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Meal Satisfaction: 12 Ways to Increase It

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Meal satisfaction is key to food pleasure–and intuitive eating. When we are satisfied we feel content. So why is it that sometimes we don’t feel satisfied and how do we increase meal satisfaction? 

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Have you ever eaten a meal or snack and felt physically full but not satisfied? Chances are, this has happened to you.

There is in fact a difference between being full and being satisfied. Fullness is a physical feeling while satisfaction is a mental feeling. Ideally, you should feel both at the end of a meal. While this may not always be possible–perhaps because of the food choices or eating environment, it should be something you aim for with most meals.

Satisfaction is Key to Intuitive Eating

Satisfaction is often considered the “hub of intuitive eating”. That’s because each of the 10 principles influences satisfaction. For example, the first principle is to reject the diet mentality. This relates to satisfaction because if you still have the diet mentality you may choose foods based primarily on their perceived “healthiness” or you may feel guilty if you choose foods perceived as “unhealthy.”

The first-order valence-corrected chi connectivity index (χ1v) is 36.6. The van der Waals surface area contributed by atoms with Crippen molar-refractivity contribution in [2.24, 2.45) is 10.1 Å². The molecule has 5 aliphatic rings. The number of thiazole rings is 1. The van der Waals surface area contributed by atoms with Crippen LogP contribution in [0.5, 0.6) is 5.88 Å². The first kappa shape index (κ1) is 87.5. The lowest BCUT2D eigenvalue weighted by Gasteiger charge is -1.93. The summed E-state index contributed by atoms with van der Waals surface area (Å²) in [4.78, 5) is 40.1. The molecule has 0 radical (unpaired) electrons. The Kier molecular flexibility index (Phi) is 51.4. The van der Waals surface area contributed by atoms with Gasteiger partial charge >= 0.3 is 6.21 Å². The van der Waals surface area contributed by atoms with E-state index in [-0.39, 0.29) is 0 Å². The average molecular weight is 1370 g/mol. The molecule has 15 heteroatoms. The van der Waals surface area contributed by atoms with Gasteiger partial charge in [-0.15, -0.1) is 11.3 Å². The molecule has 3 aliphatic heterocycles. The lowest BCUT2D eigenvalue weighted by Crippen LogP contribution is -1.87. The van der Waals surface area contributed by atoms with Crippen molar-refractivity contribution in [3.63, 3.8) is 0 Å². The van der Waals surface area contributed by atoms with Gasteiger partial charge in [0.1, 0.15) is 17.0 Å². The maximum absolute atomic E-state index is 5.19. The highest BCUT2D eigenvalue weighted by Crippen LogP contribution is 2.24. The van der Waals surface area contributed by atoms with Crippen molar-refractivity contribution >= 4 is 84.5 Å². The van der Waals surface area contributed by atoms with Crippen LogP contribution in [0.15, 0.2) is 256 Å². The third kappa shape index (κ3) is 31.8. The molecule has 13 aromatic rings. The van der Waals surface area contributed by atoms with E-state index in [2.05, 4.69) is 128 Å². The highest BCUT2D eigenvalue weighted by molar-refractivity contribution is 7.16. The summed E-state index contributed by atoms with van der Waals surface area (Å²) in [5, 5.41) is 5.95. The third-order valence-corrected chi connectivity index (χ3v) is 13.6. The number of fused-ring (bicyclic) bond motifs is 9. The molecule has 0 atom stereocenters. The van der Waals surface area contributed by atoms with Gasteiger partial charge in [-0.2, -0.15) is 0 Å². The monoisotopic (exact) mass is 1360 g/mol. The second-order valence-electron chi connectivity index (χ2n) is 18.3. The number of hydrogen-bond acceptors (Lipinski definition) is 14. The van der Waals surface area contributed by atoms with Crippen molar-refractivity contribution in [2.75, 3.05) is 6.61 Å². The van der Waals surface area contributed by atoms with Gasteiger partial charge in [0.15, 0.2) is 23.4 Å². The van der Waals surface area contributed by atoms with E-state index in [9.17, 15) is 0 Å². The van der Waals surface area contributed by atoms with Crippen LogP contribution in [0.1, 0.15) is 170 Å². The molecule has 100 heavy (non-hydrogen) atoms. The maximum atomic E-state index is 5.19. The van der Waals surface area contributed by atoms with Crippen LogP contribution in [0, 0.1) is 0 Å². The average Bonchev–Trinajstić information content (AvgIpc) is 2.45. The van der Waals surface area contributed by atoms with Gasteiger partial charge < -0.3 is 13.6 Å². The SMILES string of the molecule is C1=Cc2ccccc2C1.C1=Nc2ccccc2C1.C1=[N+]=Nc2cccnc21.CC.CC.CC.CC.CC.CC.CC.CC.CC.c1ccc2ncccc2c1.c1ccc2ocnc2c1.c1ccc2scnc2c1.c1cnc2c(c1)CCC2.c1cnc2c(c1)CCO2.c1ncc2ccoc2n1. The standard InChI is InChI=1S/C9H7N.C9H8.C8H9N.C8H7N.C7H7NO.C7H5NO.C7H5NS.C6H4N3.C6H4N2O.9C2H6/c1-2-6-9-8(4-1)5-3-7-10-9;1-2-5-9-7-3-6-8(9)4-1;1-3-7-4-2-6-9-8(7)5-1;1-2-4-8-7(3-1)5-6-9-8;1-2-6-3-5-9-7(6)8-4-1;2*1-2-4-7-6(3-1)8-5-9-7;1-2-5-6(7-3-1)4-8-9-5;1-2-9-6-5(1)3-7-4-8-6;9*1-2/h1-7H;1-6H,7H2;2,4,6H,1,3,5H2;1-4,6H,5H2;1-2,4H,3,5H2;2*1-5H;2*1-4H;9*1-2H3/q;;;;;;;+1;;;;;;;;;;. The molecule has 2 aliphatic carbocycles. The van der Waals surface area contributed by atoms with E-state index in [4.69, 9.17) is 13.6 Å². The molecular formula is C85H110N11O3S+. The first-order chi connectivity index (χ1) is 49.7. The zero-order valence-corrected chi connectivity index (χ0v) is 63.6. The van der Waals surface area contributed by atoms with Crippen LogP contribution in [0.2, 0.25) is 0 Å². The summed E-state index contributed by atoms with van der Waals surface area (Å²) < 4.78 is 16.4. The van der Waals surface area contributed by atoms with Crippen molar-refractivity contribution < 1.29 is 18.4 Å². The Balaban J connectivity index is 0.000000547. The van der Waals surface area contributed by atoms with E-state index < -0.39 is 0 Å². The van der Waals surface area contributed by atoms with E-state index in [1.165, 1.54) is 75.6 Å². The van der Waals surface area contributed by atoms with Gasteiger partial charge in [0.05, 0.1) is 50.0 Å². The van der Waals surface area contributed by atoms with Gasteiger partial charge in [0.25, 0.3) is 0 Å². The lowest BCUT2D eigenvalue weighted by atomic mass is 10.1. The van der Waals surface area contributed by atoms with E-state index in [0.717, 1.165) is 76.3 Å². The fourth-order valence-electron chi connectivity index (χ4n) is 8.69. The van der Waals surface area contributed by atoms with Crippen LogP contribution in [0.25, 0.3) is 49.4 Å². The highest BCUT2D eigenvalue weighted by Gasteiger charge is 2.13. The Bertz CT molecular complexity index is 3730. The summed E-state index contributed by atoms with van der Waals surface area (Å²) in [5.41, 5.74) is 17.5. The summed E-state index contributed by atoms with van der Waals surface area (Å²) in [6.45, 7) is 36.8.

Another principle is “honor your hunger”, this relates to satisfaction because food is most delicious and satisfying when you are a little hungry. If you aren’t hungry at all it won’t taste very good. Likewise, if you are ravenously hungry you will probably eat so quickly that you barely have time to feel when you reach meal satisfaction. (Read more about hunger and fullness here.)